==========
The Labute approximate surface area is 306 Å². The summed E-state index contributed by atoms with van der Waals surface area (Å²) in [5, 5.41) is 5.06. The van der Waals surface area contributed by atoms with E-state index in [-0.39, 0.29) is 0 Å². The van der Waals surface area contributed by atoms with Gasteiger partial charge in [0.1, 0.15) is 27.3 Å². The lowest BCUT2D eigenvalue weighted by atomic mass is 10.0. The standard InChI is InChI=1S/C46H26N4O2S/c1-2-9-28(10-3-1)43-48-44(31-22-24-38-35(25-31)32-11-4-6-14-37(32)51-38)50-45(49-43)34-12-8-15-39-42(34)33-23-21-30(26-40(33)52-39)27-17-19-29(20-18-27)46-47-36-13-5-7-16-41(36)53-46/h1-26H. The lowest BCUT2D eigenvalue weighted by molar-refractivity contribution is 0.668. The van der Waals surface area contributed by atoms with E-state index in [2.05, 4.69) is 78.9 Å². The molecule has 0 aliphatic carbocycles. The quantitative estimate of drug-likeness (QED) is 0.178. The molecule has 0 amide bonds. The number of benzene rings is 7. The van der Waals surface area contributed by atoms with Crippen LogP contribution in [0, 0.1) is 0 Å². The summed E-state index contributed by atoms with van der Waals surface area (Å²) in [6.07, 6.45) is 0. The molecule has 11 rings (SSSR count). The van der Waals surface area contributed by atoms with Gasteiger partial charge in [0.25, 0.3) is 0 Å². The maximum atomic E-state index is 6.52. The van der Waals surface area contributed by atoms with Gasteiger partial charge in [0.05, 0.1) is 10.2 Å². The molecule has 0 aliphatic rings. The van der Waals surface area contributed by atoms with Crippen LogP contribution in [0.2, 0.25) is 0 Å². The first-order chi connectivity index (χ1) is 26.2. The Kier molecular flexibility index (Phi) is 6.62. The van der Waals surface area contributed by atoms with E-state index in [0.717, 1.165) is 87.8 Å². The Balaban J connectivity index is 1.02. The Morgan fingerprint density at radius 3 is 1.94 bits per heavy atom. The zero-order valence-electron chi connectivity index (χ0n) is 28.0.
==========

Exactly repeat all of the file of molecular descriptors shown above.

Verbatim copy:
The Labute approximate surface area is 306 Å². The summed E-state index contributed by atoms with van der Waals surface area (Å²) in [5, 5.41) is 5.06. The van der Waals surface area contributed by atoms with E-state index in [-0.39, 0.29) is 0 Å². The van der Waals surface area contributed by atoms with Gasteiger partial charge in [0.1, 0.15) is 27.3 Å². The lowest BCUT2D eigenvalue weighted by atomic mass is 10.0. The standard InChI is InChI=1S/C46H26N4O2S/c1-2-9-28(10-3-1)43-48-44(31-22-24-38-35(25-31)32-11-4-6-14-37(32)51-38)50-45(49-43)34-12-8-15-39-42(34)33-23-21-30(26-40(33)52-39)27-17-19-29(20-18-27)46-47-36-13-5-7-16-41(36)53-46/h1-26H. The lowest BCUT2D eigenvalue weighted by molar-refractivity contribution is 0.668. The van der Waals surface area contributed by atoms with E-state index in [2.05, 4.69) is 78.9 Å². The molecule has 0 aliphatic carbocycles. The quantitative estimate of drug-likeness (QED) is 0.178. The molecule has 0 amide bonds. The number of benzene rings is 7. The van der Waals surface area contributed by atoms with Crippen LogP contribution in [0, 0.1) is 0 Å². The summed E-state index contributed by atoms with van der Waals surface area (Å²) in [6.07, 6.45) is 0. The molecule has 11 rings (SSSR count). The van der Waals surface area contributed by atoms with Gasteiger partial charge in [0.25, 0.3) is 0 Å². The maximum atomic E-state index is 6.52. The van der Waals surface area contributed by atoms with Gasteiger partial charge in [0.05, 0.1) is 10.2 Å². The molecule has 0 aliphatic rings. The van der Waals surface area contributed by atoms with Crippen LogP contribution in [0.2, 0.25) is 0 Å². The first-order chi connectivity index (χ1) is 26.2. The Kier molecular flexibility index (Phi) is 6.62. The van der Waals surface area contributed by atoms with E-state index in [0.717, 1.165) is 87.8 Å². The Balaban J connectivity index is 1.02. The Morgan fingerprint density at radius 3 is 1.94 bits per heavy atom. The zero-order valence-electron chi connectivity index (χ0n) is 28.0.